Hayao Miyazaki’s retirement earlier this year from Studio Ghibli doesn’t mean he wants to stop inspiring children. The Oscar-winning director behind Howl’s Moving Castle, My Neighbor Totoro, and other seminal works of Japanese animation has begun work building a children’s retreat in a virgin forest in Okinawa. The retreat is planned for completion in 2018.
Located about 55 miles west of Okinawa on Kumejima Island, the retreat is intended to give children the chance to experience nature “through their five senses.”
The filmmaker appears to have support from the residents of Kumejima Island. A two-story concrete building will house roughly 30 people, on 2.5 acres of land the town has given him. Miyazaki is seeking local firms to build with local materials, making his facility an authentic, homemade project.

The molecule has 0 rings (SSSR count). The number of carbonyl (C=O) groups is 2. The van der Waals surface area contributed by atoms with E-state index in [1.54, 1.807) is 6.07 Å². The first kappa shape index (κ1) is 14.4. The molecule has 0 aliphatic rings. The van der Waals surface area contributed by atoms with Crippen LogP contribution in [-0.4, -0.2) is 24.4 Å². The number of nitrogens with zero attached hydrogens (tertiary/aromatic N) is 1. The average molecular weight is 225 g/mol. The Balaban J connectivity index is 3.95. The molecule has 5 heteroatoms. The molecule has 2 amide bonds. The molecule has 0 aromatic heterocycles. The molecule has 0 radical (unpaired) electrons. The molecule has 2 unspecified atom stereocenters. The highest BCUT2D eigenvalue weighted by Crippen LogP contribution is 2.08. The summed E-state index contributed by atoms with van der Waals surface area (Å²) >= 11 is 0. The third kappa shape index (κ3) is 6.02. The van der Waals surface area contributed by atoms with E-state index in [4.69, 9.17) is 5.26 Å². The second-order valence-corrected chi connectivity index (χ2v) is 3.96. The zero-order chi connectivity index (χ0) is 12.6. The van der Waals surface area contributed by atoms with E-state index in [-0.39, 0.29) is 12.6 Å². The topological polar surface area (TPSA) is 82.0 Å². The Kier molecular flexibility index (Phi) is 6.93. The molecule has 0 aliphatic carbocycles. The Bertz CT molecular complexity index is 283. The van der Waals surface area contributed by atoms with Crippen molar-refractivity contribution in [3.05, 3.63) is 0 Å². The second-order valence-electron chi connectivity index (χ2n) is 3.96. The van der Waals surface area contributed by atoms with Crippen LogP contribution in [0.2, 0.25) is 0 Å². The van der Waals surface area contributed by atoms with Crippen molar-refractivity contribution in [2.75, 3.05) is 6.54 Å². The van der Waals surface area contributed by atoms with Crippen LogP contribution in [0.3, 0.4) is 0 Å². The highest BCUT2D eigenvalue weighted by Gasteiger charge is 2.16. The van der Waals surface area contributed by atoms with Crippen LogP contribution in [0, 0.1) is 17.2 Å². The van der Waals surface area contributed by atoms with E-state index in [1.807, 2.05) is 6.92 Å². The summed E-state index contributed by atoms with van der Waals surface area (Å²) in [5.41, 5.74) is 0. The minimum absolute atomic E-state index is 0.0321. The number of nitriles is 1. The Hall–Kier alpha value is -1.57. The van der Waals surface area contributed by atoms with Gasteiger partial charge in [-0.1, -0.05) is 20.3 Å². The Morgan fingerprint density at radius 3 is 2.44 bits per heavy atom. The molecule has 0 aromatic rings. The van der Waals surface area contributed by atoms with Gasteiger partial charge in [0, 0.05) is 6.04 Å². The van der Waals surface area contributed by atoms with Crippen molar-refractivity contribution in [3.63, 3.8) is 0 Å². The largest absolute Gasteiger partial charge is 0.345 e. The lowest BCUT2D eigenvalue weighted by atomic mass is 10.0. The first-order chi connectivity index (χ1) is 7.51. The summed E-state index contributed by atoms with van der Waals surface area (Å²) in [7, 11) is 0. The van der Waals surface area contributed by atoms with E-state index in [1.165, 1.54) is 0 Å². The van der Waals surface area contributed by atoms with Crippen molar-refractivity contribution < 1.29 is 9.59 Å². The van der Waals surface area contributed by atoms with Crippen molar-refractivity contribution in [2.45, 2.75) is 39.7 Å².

Miyazaki is ponying up ¥300 million (about $2 million) for the project. He first thought of it after supporting civil programs to help those affected by the earthquake-tsunami and nuclear meltdowns in 2011.
Nicknamed the “Japanese Walt Disney,” Miyazaki’s movies have won acclaim around the world. This new endeavor is resonant with his films, which are commonly about how children see and interact with the natural world.
But there are fundamental differences between Miyazaki and Disney. So for the hell of it, compare Miyazaki’s project with the original prospectus of Disneyland from circa 1953, via BoingBoing.
One is a silent retreat to nature, the other a cacophonous retreat from reality. What’s the better escape?